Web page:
But not withstanding those pressures, it is important that somewhere in the business, a team is asking:
- What do I need to do today to make sure, in the not too distant future, we are well-positioned to manage what will be a far larger collections portfolio than we planned to have?
- And how do we do this without haemorrhaging future good customers, or creating bad customer sentiment?
These two factors alone will determine how rapidly and how strongly an institution’s collections team comes out of crisis. It’s fair to say those that don’t carry out the right action today could still be blaming the crisis when in fact it’s long gone.
In particular there should be a focus on digital customer engagement to ensure scalability and a frictionless, secure journey for the customer, as well as releasing pressure on the classic call centre workforce. The attitude towards information capture also needs to change.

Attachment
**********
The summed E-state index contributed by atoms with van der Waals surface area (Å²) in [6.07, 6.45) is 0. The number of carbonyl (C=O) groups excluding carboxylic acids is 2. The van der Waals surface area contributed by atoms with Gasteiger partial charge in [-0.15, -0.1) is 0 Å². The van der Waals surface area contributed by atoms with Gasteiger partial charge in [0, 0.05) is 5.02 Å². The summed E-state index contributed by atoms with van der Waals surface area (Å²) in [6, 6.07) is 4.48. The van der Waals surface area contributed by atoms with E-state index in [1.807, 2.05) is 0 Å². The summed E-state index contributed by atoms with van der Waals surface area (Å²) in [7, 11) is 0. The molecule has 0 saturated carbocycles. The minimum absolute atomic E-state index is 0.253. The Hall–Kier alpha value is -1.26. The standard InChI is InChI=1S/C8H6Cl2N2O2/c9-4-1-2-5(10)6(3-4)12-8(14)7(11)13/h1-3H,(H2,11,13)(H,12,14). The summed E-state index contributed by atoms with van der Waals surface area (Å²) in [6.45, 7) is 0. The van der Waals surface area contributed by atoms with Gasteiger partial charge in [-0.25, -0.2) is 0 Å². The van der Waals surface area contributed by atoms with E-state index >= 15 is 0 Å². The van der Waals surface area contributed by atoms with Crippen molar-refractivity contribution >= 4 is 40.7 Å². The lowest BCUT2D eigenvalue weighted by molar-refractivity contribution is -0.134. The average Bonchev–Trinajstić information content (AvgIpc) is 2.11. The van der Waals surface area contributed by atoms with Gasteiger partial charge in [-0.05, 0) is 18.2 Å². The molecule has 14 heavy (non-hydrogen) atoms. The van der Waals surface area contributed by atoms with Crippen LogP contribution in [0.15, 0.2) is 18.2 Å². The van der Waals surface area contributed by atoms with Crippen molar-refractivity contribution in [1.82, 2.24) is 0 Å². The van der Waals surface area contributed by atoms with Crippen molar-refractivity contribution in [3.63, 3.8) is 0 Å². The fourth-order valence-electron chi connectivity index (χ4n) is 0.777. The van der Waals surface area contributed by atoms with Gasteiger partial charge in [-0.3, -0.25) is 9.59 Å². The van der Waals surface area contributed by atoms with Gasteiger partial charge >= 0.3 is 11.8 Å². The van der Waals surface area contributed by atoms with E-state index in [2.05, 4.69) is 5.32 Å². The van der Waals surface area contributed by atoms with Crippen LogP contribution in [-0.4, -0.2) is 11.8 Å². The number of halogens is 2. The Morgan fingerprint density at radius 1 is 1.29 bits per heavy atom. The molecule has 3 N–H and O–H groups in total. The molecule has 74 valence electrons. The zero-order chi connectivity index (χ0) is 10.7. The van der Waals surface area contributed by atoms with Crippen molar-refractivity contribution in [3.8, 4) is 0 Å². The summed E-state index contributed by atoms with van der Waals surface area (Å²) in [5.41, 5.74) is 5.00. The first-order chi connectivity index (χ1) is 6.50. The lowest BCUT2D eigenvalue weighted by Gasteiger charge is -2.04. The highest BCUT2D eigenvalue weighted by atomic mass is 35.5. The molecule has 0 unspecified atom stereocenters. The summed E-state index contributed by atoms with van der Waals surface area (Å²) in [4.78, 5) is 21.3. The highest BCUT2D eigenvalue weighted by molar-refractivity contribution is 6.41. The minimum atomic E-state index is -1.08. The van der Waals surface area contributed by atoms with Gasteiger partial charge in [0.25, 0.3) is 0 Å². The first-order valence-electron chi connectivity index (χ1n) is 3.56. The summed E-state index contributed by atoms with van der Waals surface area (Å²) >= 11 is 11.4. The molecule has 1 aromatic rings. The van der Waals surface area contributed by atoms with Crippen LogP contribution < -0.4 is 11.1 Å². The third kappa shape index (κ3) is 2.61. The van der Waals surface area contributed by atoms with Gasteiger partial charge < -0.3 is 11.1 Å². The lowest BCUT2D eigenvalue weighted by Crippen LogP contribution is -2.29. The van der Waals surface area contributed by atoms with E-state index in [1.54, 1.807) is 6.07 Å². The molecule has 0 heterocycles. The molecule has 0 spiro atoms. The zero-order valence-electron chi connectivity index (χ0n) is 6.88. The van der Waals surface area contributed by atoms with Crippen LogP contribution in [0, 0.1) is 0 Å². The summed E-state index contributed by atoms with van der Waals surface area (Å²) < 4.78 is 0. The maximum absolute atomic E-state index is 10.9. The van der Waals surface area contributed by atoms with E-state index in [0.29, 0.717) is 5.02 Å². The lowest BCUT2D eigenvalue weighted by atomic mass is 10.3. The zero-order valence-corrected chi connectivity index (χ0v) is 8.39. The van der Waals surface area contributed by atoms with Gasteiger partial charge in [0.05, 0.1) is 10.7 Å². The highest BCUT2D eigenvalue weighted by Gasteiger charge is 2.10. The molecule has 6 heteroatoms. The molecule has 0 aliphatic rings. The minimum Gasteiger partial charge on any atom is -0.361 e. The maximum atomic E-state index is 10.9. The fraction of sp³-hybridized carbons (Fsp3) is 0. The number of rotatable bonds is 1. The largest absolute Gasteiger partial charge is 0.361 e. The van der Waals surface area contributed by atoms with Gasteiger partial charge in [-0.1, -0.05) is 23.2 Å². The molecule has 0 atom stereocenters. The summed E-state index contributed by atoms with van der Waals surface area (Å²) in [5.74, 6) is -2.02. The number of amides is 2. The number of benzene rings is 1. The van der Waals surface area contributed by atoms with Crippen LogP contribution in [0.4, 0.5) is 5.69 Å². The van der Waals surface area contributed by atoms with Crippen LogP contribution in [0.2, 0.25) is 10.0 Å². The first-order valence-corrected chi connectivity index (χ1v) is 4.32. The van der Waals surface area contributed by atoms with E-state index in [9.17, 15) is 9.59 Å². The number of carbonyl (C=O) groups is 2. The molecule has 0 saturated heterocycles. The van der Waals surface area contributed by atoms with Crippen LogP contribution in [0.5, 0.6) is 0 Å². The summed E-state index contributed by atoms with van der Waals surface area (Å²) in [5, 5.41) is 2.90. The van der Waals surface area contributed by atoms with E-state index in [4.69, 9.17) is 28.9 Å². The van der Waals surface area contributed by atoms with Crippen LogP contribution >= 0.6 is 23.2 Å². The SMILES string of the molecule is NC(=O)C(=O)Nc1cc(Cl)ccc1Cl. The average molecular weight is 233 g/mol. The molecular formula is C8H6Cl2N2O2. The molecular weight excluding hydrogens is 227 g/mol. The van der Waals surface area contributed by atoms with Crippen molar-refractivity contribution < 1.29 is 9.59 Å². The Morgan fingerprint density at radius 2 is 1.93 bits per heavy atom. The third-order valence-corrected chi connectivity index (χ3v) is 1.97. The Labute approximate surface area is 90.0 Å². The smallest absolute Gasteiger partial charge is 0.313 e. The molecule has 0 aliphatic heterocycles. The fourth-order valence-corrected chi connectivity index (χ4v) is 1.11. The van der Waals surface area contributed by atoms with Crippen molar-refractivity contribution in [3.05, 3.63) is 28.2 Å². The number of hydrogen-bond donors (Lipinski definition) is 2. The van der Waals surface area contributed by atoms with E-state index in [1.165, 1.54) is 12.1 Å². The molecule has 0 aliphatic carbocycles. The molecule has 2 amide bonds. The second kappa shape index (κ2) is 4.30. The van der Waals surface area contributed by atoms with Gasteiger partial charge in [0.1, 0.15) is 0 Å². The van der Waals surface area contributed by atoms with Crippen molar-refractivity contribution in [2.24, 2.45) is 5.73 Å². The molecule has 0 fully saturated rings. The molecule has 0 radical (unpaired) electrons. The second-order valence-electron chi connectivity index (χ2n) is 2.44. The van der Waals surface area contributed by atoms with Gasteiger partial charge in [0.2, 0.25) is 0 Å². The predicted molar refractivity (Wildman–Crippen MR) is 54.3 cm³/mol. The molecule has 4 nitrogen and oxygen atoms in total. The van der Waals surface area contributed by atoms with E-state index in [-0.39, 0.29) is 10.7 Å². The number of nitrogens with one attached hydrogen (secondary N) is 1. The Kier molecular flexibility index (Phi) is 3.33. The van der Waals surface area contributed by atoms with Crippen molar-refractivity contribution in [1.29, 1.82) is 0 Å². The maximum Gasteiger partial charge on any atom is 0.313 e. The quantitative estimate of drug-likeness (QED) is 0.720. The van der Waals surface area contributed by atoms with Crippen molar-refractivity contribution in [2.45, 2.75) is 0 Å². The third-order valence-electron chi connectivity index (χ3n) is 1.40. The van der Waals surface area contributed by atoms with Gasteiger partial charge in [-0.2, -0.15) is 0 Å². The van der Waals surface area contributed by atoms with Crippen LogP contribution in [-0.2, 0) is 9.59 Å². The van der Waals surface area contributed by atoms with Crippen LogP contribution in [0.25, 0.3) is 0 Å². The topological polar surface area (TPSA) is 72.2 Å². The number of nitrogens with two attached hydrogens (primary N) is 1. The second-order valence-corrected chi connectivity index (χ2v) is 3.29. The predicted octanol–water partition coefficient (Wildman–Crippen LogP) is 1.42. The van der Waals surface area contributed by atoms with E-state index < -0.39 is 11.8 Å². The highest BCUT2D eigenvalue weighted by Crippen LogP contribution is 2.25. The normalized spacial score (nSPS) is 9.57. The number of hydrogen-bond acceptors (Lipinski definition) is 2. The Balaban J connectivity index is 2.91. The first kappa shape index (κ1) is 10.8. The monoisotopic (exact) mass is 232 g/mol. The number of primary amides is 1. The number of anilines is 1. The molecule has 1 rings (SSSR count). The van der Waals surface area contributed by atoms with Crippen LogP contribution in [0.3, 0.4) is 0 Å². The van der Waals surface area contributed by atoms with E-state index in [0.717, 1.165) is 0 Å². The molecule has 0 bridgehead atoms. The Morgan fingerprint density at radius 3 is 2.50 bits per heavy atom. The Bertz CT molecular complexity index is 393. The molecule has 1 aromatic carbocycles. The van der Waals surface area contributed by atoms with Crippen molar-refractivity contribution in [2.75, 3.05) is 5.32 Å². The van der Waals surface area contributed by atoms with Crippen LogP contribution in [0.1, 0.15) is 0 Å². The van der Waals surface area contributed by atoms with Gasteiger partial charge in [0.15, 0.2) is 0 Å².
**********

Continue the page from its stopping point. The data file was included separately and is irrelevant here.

Capture important information today that you would not have chosen to capture in the past. When the initial tidal wave of customer calls starts to lessen, there will be large books that need to be worked. Collections, risk and operations executives will need to have the data that helps them:
- Understand the differences between COVID-19 related debt and non-COVID related debt.
- Identify the customers that classic collections risk analytics apply to and those for whom it is redundant.
- Determine the likely return to financial good profile by customer cohort data, including:
- Were they in a protected industry?
- What circumstances drove their reduction of income? E.g. was it:
- Furlough and if so with what degree of protection?
- What has been the true level of impact on disposable income – can open banking support and validate the impact?
- What is their likely return to good curve given their household dynamics and industry sector?
Organisations may be doing all this already. But the current situation is different — for instance, in the past governments may not have offered wage and business protection programmes.